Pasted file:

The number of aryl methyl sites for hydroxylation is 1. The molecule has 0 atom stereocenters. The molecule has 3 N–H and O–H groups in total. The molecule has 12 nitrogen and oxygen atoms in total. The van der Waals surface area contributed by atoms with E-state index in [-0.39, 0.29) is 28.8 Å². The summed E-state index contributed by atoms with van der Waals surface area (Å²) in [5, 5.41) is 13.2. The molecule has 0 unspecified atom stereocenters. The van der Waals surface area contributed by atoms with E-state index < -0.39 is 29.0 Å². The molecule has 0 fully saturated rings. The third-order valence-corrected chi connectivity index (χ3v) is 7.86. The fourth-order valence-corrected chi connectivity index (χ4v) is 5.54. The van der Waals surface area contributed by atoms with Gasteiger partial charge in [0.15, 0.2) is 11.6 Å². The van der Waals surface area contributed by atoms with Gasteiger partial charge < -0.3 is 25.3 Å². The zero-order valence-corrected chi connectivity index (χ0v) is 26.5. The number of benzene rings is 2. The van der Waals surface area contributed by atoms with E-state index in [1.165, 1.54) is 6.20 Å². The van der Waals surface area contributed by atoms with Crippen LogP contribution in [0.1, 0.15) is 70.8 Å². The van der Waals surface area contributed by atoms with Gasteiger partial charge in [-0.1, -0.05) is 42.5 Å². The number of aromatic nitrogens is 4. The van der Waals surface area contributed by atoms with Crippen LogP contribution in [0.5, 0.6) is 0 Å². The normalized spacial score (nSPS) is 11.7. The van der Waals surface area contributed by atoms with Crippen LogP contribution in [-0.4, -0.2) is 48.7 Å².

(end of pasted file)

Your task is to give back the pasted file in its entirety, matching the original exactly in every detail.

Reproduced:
The number of aryl methyl sites for hydroxylation is 1. The molecule has 0 atom stereocenters. The molecule has 3 N–H and O–H groups in total. The molecule has 12 nitrogen and oxygen atoms in total. The van der Waals surface area contributed by atoms with E-state index in [-0.39, 0.29) is 28.8 Å². The summed E-state index contributed by atoms with van der Waals surface area (Å²) in [5, 5.41) is 13.2. The molecule has 0 unspecified atom stereocenters. The van der Waals surface area contributed by atoms with E-state index < -0.39 is 29.0 Å². The molecule has 0 fully saturated rings. The third-order valence-corrected chi connectivity index (χ3v) is 7.86. The fourth-order valence-corrected chi connectivity index (χ4v) is 5.54. The van der Waals surface area contributed by atoms with Gasteiger partial charge in [0.15, 0.2) is 11.6 Å². The van der Waals surface area contributed by atoms with Gasteiger partial charge < -0.3 is 25.3 Å². The zero-order valence-corrected chi connectivity index (χ0v) is 26.5. The number of benzene rings is 2. The van der Waals surface area contributed by atoms with E-state index in [1.165, 1.54) is 6.20 Å². The van der Waals surface area contributed by atoms with Crippen LogP contribution in [0.1, 0.15) is 70.8 Å². The van der Waals surface area contributed by atoms with Gasteiger partial charge in [-0.1, -0.05) is 42.5 Å². The number of aromatic nitrogens is 4. The van der Waals surface area contributed by atoms with Crippen LogP contribution in [0.5, 0.6) is 0 Å². The normalized spacial score (nSPS) is 11.7. The van der Waals surface area contributed by atoms with Crippen LogP contribution in [-0.4, -0.2) is 48.7 Å².